Transformed to a Mount Vernon gem


September 15, 1994|By Edward Gunts | Edward Gunts,Sun Staff Writer

When the Annie E. Casey Foundation announced plans last year to move its headquarters from Greenwich, Conn., to Baltimore, many thought it could be an ideal candidate to anchor the National Children's Center planned for the former Brokerage complex at 34 Market Place.

The children's advocacy group, which makes annual grants of more than $67 million, would have been a logical fit for an office complex designed to house nonprofit groups working on children's issues.

But directors liked the Mount Vernon section of Baltimore, with its restaurants and cultural institutions. They wanted the foundation to be in its own building, rather than part of a larger complex.

Since March, Casey's directors have forged a strong and positive identity for the organization on the site they chose, the northeast corner of St. Paul and Monument streets. In the process, they transformed a dull, institutional building to the Mount Vernon renascent gem it was meant to be.

With a new coat of paint, flower boxes outside the windows, and other changes, the five-story building has never looked better. Its transformed appearance elevates and dignifies the east end of Mount Vernon Place.

The significance of the latest transformation, which officially opens Monday, is that it shows how relatively minor touches and attention to detail can make a difference in the urban landscape.

The building Casey chose for its headquarters was the ugly duckling of Mount Vernon Place, a structure that hadn't been fixed up in years. Constructed from 1966 to 1968 by the Mount Vernon Building Co., headed by Harry Myerberg, it was originally marketed as medical offices. In 1971, Mr. Myerberg leased it to the city of Baltimore, which used it as municipal office space until 1991. It languished until Casey signed a 10-year lease this year.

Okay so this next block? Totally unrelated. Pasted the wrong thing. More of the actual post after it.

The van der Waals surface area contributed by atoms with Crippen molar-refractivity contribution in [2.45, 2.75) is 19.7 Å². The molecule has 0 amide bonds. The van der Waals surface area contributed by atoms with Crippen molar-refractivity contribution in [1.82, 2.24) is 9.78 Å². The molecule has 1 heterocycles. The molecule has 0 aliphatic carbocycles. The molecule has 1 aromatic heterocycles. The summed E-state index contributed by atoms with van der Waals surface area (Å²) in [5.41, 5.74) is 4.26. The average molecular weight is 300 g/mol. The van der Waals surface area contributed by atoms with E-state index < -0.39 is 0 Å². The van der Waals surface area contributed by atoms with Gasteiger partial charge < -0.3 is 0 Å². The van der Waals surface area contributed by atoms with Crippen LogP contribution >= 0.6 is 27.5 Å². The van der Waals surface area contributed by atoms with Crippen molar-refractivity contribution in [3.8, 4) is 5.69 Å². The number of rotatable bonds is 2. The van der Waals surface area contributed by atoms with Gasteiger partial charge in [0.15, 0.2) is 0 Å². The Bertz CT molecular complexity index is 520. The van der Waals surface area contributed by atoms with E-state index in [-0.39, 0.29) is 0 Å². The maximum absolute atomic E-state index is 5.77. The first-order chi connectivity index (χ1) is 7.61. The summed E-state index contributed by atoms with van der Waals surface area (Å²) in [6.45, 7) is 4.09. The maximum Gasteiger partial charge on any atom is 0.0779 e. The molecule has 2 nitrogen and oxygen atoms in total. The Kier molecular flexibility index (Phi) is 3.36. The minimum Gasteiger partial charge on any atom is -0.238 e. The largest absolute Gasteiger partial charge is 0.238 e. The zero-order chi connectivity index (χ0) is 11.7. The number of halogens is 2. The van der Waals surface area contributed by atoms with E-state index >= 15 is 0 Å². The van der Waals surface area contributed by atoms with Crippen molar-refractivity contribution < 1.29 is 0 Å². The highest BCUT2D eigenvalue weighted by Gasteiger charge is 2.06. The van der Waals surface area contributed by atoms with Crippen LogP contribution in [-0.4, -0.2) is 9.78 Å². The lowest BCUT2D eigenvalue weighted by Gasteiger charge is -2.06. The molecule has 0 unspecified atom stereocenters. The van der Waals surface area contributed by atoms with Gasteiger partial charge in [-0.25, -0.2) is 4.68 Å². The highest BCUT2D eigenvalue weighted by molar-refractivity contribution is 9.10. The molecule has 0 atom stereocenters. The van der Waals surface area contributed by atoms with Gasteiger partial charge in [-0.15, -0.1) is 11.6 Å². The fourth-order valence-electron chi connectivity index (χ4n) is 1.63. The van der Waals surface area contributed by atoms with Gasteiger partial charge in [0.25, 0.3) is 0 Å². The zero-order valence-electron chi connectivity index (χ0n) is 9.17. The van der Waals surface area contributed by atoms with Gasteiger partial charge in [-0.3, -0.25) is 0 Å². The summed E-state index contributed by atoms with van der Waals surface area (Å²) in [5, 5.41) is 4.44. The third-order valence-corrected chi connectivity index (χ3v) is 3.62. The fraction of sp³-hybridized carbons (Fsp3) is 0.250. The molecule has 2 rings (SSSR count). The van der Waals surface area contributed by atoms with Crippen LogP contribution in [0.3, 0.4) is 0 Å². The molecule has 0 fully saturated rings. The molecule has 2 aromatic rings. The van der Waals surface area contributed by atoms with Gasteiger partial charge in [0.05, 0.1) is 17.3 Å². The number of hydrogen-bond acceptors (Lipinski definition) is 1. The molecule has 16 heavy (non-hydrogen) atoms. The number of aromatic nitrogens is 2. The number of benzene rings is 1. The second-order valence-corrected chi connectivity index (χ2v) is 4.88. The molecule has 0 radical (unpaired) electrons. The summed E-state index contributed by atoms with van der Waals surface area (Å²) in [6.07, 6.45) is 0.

When constructed, the building was the first new office structure to rise in Mount Vernon in years. The original architect, William Truillo, clearly tried to make it compatible with the historic district. But it was still a modern intrusion, the kind of banal backdrop people never notice.

Now, they'll notice. The architectural team from Cho, Wilks & Benn, headed on this project by architect Diane Cho and interior designer Dianne Rohrer, took a cue from the nearby Hackerman BTC House and Peabody Inn and painted the exterior in two colors, cream and taupe.

They carved out an arcade along St. Paul Street and added ornamental lights and railings that impart a 1990s twist. To relieve the flat facades, they specified flower boxes overflowing with white petunias and geraniums, asparagus ferns, and blue scaevola.

The overhaul continues inside, where the architects opened up the center to create a five-story, light-filled atrium. Its proportions arereminiscent of the main space inside the Peabody Library, only more intimate.

Handcrafted details abound, including blown glass light fixtures by Anthony Carrodetti and splayed metal rails. Touches such as these add a sense of warmth and humanity, without inflating the $2.3 million construction budget. A first floor library and community meeting room are available to the public -- a sign of the foundation's desire to be a good neighbor.

Struever Bros., Eccles & Rouse was the general contractor. The flower boxes were cultivated by Devra Hankins of He'Ui, a local firm whose name means "beautiful hands" in Hawaiian.

Casey representatives are delighted with their chosen location.They have reason to be. So does the Mount Vernon community. It may have lost the Flower Mart festival for 1995, but it gained the rejuvenated Flower Box Building and its civic-minded occupants.

Fort McHenry

The Patriots of Fort McHenry have received 150 orders for prints of "The Flag is Full of Stars," the Dale Gallon oil painting unveiled this week as part of an effort to raise $5.5 million for a new visitors' center at the fort. Money raised by selling a limited edition of 950 signed prints ($175 unframed and $350 framed), will be used to hire an architect. Prospective donors can call 625-2202.

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